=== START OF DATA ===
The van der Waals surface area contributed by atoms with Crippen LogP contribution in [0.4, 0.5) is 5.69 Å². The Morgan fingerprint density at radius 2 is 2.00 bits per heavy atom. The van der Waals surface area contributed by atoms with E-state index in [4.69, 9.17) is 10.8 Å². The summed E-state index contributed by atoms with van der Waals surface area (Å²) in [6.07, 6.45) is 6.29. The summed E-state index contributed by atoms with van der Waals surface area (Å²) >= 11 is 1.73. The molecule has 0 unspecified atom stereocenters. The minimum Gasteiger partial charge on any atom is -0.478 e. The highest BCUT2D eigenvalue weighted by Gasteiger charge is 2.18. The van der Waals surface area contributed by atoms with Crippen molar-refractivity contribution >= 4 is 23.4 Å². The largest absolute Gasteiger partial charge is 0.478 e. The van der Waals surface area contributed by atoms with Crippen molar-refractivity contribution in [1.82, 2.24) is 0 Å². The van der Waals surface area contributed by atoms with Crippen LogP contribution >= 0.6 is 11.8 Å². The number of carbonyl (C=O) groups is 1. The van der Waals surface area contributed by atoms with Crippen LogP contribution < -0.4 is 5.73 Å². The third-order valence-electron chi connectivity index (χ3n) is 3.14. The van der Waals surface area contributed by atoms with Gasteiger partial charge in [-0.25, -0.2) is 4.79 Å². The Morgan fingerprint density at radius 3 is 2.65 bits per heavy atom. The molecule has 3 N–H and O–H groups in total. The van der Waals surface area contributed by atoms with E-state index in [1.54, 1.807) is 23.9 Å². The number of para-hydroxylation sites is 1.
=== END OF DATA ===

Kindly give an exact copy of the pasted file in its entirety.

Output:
The van der Waals surface area contributed by atoms with Crippen LogP contribution in [0.4, 0.5) is 5.69 Å². The Morgan fingerprint density at radius 2 is 2.00 bits per heavy atom. The van der Waals surface area contributed by atoms with E-state index in [4.69, 9.17) is 10.8 Å². The summed E-state index contributed by atoms with van der Waals surface area (Å²) in [6.07, 6.45) is 6.29. The summed E-state index contributed by atoms with van der Waals surface area (Å²) >= 11 is 1.73. The molecule has 0 unspecified atom stereocenters. The minimum Gasteiger partial charge on any atom is -0.478 e. The highest BCUT2D eigenvalue weighted by Gasteiger charge is 2.18. The van der Waals surface area contributed by atoms with Crippen molar-refractivity contribution >= 4 is 23.4 Å². The largest absolute Gasteiger partial charge is 0.478 e. The van der Waals surface area contributed by atoms with Crippen molar-refractivity contribution in [1.82, 2.24) is 0 Å². The van der Waals surface area contributed by atoms with Crippen LogP contribution >= 0.6 is 11.8 Å². The number of carbonyl (C=O) groups is 1. The van der Waals surface area contributed by atoms with Crippen LogP contribution < -0.4 is 5.73 Å². The third-order valence-electron chi connectivity index (χ3n) is 3.14. The van der Waals surface area contributed by atoms with Gasteiger partial charge in [-0.25, -0.2) is 4.79 Å². The Morgan fingerprint density at radius 3 is 2.65 bits per heavy atom. The molecule has 3 N–H and O–H groups in total. The van der Waals surface area contributed by atoms with E-state index in [1.54, 1.807) is 23.9 Å². The number of para-hydroxylation sites is 1.